TOKYO — From the shrines of Nikko and the temples of Kyoto to the castles of Matsumoto and Himeji, the Japanese are fiercely happy with the nation’s centuries-old monuments of cultural heritage.

Not so for a 113-year-old carousel in the nation’s capital. Despite a celebrated historical past that features roots in Germany, a go to by Theodore Roosevelt, a stint in Coney Island in Brooklyn, and practically half a century entertaining guests to the Toshimaen Amusement Park in Tokyo, the El Dorado now sits in storage, its destiny unknown.

The merry-go-round, and the light time capsule of a park that housed it, are making manner for a Harry Potter theme park — a acquainted story in a very outdated nation that tends to discard the merely considerably outdated for the brand new.

With the carousel’s final whirls got here a remaining flicker of nostalgia, as a whole lot rushed to trip its hand-carved horses and ornate wooden chariots earlier than the park shut down in late August.

Four days earlier than the closing, Keiko Aizawa, 42, stood in line in the wilting warmth together with her 2-year-old son. “It is one of the most cherished memories from when I was young,” Ms. Aizawa mentioned. “We would always come in the summer.”

Yet these visits ended some 30 years in the past. It was solely the information that the Art Nouveau carousel could be carted away that had her feeling sentimental. “I really want them to find a place for it,” she mentioned.

Nostalgia, although, is fleeting. Historic preservationists concern that the Japanese public won’t rally to save lots of the merry-go-round, as teams in the United States and Europe have accomplished for different carousels and amusement park rides.

After World War II, the Japanese authorities handed a regulation beneath which constructions constructed after the 17th century may very well be designated as cultural heritage properties. “Prior to that, people thought ‘Oh, it’s too new; it’s not an important cultural property,’” mentioned Michiru Kanade, an architectural historian and conservationist who lectures on the Tokyo University of the Arts.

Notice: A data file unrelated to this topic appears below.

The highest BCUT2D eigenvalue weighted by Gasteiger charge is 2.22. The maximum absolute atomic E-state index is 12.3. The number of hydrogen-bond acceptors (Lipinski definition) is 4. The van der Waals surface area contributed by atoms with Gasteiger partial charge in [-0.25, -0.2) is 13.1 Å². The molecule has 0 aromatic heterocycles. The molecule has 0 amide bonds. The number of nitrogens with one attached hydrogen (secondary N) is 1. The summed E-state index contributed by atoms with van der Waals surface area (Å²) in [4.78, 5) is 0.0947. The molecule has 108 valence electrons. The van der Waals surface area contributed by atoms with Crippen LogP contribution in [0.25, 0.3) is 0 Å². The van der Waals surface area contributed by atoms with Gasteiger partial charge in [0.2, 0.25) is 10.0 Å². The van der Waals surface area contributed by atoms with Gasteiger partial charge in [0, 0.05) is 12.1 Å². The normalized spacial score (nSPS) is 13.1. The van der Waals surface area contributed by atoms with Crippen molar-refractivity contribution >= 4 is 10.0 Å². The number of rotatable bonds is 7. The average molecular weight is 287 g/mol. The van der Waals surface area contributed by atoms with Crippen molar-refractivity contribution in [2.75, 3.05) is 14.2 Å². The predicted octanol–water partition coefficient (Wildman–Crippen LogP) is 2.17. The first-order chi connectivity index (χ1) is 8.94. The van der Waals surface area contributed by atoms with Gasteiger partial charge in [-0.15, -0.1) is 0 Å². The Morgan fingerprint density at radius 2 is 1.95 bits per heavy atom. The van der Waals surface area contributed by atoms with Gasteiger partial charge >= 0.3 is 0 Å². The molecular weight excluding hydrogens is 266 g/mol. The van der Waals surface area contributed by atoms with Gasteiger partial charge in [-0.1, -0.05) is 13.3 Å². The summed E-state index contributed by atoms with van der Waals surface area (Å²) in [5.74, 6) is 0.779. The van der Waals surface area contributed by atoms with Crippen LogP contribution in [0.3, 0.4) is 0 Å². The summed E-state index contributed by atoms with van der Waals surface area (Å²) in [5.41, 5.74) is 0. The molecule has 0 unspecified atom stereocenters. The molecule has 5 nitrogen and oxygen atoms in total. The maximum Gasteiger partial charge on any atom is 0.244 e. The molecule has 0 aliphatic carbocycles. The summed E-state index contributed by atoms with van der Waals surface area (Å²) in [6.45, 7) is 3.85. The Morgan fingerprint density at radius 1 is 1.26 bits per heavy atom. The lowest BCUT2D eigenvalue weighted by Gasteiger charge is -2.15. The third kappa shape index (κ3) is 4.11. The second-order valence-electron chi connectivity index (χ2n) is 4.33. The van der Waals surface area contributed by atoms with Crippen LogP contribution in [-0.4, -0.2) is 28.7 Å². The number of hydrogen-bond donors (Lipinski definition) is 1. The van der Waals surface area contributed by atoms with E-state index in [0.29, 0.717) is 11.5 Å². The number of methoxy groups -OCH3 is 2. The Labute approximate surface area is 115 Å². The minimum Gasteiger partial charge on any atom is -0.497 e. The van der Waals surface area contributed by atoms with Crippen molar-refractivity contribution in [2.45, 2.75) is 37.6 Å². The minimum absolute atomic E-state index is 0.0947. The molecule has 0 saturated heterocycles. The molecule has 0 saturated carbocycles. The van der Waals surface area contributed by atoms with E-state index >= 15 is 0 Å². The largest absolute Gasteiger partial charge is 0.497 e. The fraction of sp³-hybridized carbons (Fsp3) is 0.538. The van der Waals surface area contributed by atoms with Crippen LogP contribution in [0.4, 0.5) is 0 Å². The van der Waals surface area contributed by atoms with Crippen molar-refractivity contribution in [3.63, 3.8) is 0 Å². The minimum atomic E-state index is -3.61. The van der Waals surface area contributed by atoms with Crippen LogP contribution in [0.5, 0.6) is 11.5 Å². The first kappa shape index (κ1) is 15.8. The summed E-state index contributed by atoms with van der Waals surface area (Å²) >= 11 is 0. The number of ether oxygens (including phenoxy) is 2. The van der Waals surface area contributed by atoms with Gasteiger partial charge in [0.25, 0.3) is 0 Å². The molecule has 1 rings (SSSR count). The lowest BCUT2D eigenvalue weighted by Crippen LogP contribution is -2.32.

But even now, she mentioned, public understanding of tips on how to mount historic preservation campaigns “is something that is not so widely known.”

Japan’s view of what makes a cultural treasure could in half be a perform of necessity. After the air raids that flattened many cities throughout World War II, steady city renewal has turn out to be a characteristic of the nation. And with the ever-present menace of earthquakes, constructions are sometimes razed and rebuilt to improve security requirements.

More basically, the mountainous island nation has solely a lot house for its 126 million inhabitants. “People say the land is so precious that we can’t keep old buildings the way they are,” mentioned Natsuko Akagawa, a senior lecturer in the humanities on the University of Queensland in Australia who specializes in cultural heritage and museum research.

But if the carousel is “going to deteriorate in a storeroom,” she mentioned, “that’s the saddest ending.”

Patrick Wentzel, president of the National Carousel Association, an American conservation group, mentioned the El Dorado was in all probability certainly one of simply a dozen such set items in the world. Leaving a jewel prefer it locked up and out of use poses dangers of its personal, he mentioned.

“In several cases, things sat in storage and things seemed to disappear,” Mr. Wentzel mentioned.

Even if the El Dorado will not be but considered sufficiently old to warrant a historic designation in Japan, he added, “this will be 500 years old in 400 years.”

For now, the Seibu Railway Company, the proprietor of the land the place the carousel stood, has not mentioned the place it’s saved or whether or not it’ll reopen in a new spot. At a closing ceremony for the park, the top of Toshimaen, Tatsuya Yoda, proclaimed that the El Dorado would “continue shining forever,” nevertheless it was not clear whether or not he meant merely in reminiscence or in one other location.